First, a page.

The Illuminated Origin of Species will be written on hot-pressed Fabriano Artistico paper made in Italy. It is the best paper in the world for both calligraphy and botanical art. These are extremely smooth, beautiful, and durable papers. They are chlorine-free, acid-free, and 100% cotton. No animal by-products are used in the sizing. Combined with Winsor and Newton watercolors and gouache, this paper will be perfect for the demands of The Illuminated Origin.

Detail of frontispiece Courtesy of the artist
Detail of frontispiece
Courtesy of the artist

To mimic the play of light on various shiny and iridescent surfaces in nature, I am using 23k gold foil, shell gold, and interference watercolors, which contain small flecks of mica to produce an iridescent effect. These metals will distinguish The Illuminated Origin as a truly “illuminated” manuscript.                — Kelly M. Houle, “The Making of a Modern Illuminated Manuscript

Houle aims to complete her work in 2019, On the Origin‘s 160th anniversary.

2009, Farnham, Surrey, UK

Between its hardback covers lined in marbled papers, Angela Thames’ Darwin’s Poetic Words  has distilled the often liturgical, poetic passages of On the Origin of Species.

Artist: Angela Thames Darwin's Poetic Words Hardbound, 12 pages, 12 x 8 cm, 8 linocuts, Somerset paper
Angela Thames
Darwin’s Poetic Words (2009)
Hardbound, 12 pages, 12 x 8 cm, 8 linocuts, Somerset paper

Between 2009 and 2013, Thames created four more artist’s books besides Darwin’s Poetic Words, based on excerpts from On the Origin of Species. In this focus and technique, Thames takes and interprets portions rather than the whole of the source as do Houle, Collis and Scott, Fry, McInerny and Posavec, Winston, and Lloyd in their differing ways.

Angela Thames Evident Evolution (2009-13) Collagraph images of bone structures and text, 8 pages, Silkscreen covers, Spiral bound edition
Angela Thames
Evident Evolution (2009-13)
Collagraph images of bone structures and text, 8 pages, Silkscreen covers, Spiral bound edition
Angela Thames A Grain in the Balance (2009-13) Collagraph images with rubber-stamped text, 8x10cm, 15 pages, Somerset beige paper
Angela Thames
A Grain in the Balance (2009-13)
Collagraph images with rubber-stamped text, 8x10cm, 15 pages, Somerset beige paper
Angela Thames Poor Man (2009-13) Folded card with pop up flower, Words spoken by his gardener, Silkscreen, wood-stamped text, Open edition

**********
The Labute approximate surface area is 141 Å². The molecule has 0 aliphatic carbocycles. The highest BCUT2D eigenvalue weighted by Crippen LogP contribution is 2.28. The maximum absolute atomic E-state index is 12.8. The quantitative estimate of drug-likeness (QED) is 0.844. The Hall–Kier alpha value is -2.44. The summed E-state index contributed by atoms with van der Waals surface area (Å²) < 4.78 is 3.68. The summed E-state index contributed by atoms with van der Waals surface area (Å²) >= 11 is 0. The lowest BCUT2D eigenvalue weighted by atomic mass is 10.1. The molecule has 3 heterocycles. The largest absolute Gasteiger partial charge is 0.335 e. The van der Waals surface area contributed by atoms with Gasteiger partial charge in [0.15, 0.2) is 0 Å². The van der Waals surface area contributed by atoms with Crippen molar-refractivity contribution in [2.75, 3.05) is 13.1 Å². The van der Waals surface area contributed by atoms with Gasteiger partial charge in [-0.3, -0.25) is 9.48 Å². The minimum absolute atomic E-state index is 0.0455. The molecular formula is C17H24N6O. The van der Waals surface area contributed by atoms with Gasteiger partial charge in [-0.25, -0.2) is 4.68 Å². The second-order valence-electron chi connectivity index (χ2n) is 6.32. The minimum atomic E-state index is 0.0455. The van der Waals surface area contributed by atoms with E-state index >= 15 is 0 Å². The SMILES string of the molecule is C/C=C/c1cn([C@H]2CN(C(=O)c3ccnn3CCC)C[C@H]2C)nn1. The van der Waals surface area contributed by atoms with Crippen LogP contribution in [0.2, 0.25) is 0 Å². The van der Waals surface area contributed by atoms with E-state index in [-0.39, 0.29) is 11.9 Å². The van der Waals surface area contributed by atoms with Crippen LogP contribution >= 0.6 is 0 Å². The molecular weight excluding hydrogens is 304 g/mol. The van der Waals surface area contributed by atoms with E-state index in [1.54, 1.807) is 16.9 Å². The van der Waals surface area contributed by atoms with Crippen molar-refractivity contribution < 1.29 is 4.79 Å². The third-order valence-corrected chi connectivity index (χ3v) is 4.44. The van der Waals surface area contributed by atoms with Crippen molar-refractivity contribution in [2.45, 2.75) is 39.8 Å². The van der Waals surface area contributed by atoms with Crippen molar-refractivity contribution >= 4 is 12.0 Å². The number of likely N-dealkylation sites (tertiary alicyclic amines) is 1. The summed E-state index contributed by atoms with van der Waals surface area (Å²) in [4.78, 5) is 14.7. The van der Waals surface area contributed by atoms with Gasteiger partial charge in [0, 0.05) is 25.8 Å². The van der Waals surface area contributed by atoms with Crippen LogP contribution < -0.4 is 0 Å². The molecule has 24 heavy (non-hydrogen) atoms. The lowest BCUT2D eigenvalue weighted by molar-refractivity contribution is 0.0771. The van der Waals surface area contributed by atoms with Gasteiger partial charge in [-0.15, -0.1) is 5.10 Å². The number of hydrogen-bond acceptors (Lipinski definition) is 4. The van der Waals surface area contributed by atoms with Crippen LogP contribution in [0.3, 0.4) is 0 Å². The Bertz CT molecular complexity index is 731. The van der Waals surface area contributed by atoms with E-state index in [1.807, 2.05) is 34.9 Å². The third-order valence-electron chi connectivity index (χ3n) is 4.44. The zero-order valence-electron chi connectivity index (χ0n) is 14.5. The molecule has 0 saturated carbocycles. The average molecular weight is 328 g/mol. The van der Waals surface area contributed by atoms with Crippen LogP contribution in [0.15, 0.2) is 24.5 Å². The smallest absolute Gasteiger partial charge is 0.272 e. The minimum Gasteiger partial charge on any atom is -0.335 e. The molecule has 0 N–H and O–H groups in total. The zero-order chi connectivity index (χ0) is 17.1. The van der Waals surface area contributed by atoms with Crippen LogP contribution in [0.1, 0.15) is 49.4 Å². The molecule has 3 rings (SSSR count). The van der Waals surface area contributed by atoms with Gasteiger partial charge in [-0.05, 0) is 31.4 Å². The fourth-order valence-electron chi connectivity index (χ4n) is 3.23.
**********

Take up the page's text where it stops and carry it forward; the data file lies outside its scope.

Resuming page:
Angela Thames
Poor Man (2009-13)
Folded card with pop up flower, Words spoken by his gardener,
Silkscreen, wood-stamped text, Open edition

Angela Thames Poor Man (2009-13) Folded card with pop up flower, Words spoken by his gardener, Silkscreen, wood-stamped text, Open edition

Poor Man (2009-13) is the only exhibit in this survey that demonstrates the pop-up technique in book artistry, but as evolutionary biology and fossil-hunting have shown, who knows what undiscovered forms are out there.

2012, New York, NY, USA

Following in their tradition since 1984, Tim Rollins and K.O.S. (“Kids of Survival”) seized on Darwin’s “Tree of Life” diagram

Darwin's notebook sketch of an evolutionary tree. Charles Robert Darwin, Transmutation of Species, 1837
Darwin’s notebook sketch of an evolutionary tree. Charles Robert Darwin, Transmutation of Species, 1837

and “jammed” to produce a series of paintings and preliminary works in ink and watercolor on pages of the book to create ON THE ORIGIN OF SPECIES (after Darwin). Eighteen students, aged 13 to 16, worked with Rollins on the preliminary studies, one of which appears below, that preceded the 2013 exhibition of paintings at the Lehmann Maupin Gallery.

Artist: Tim Rollins, b. 1955, and K.O.S., founded 1984 Studies for ON THE ORIGIN OF SPECIES (after Darwin) ink and watercolor on book page 9 x 6 inches 22.9 x 15.2 cm
Tim Rollins and K.O.S.
Studies for ON THE ORIGIN OF SPECIES (after Darwin) (2014)
Ink and watercolor on book page, 22.9 x 15.2 cm
Photo credit: Lehmann Maupin Gallery

The large-scale paintings consist of almost all of the 360 pages of On the Origin fixed to canvas and ink-stamped over and over with the “Tree of Life” image, which had been cut into 60 handstamps. Rollins described the concept of the works in an interview for Brooklyn Rail:

The whole book is 360 pages but we don’t ever want to be literal so it’s not all of the pages. They’re there to inspire. It’s like an opera. The libretto inspires the music. You can watch an opera in a language you don’t know, without reading. It’s the same with our work. It’s about a visual correspondence with the text. The work is not about something. That’s why you can’t get hung up on interpretation. That’s a big issue, especially with so much politically engaged art. We want to create a situation, learning machines, so everyone is learning in the process of making and then hopefully the audience will be inspired too. Maybe they will pick up Darwin or continue with the idea. These are catalysts for action.